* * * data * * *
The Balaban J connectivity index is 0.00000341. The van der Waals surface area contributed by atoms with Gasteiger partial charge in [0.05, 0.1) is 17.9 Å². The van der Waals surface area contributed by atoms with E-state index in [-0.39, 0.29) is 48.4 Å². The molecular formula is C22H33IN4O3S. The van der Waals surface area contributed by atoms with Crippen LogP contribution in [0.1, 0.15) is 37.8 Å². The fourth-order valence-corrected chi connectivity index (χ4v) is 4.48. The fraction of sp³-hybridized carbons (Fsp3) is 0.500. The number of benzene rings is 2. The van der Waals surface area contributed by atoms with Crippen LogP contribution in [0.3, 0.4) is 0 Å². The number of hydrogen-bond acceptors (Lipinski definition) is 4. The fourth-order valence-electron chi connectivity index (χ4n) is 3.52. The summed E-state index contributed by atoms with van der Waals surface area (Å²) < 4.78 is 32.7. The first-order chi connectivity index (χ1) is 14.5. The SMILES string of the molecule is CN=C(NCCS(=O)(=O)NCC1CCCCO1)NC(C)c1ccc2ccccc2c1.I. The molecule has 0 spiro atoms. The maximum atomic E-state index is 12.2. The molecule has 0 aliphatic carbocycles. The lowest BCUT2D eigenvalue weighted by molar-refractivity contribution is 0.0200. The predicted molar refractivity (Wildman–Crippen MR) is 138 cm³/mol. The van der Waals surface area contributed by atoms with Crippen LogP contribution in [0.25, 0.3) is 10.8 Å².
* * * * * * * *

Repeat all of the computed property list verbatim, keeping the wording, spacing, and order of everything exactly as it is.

The Balaban J connectivity index is 0.00000341. The van der Waals surface area contributed by atoms with Gasteiger partial charge in [0.05, 0.1) is 17.9 Å². The van der Waals surface area contributed by atoms with E-state index in [-0.39, 0.29) is 48.4 Å². The molecular formula is C22H33IN4O3S. The van der Waals surface area contributed by atoms with Crippen LogP contribution in [0.1, 0.15) is 37.8 Å². The fourth-order valence-corrected chi connectivity index (χ4v) is 4.48. The fraction of sp³-hybridized carbons (Fsp3) is 0.500. The number of benzene rings is 2. The van der Waals surface area contributed by atoms with Crippen LogP contribution in [0.3, 0.4) is 0 Å². The number of hydrogen-bond acceptors (Lipinski definition) is 4. The fourth-order valence-electron chi connectivity index (χ4n) is 3.52. The summed E-state index contributed by atoms with van der Waals surface area (Å²) < 4.78 is 32.7. The first-order chi connectivity index (χ1) is 14.5. The SMILES string of the molecule is CN=C(NCCS(=O)(=O)NCC1CCCCO1)NC(C)c1ccc2ccccc2c1.I. The molecule has 0 spiro atoms. The maximum atomic E-state index is 12.2. The molecule has 0 aliphatic carbocycles. The lowest BCUT2D eigenvalue weighted by molar-refractivity contribution is 0.0200. The predicted molar refractivity (Wildman–Crippen MR) is 138 cm³/mol. The van der Waals surface area contributed by atoms with Crippen LogP contribution in [0.25, 0.3) is 10.8 Å².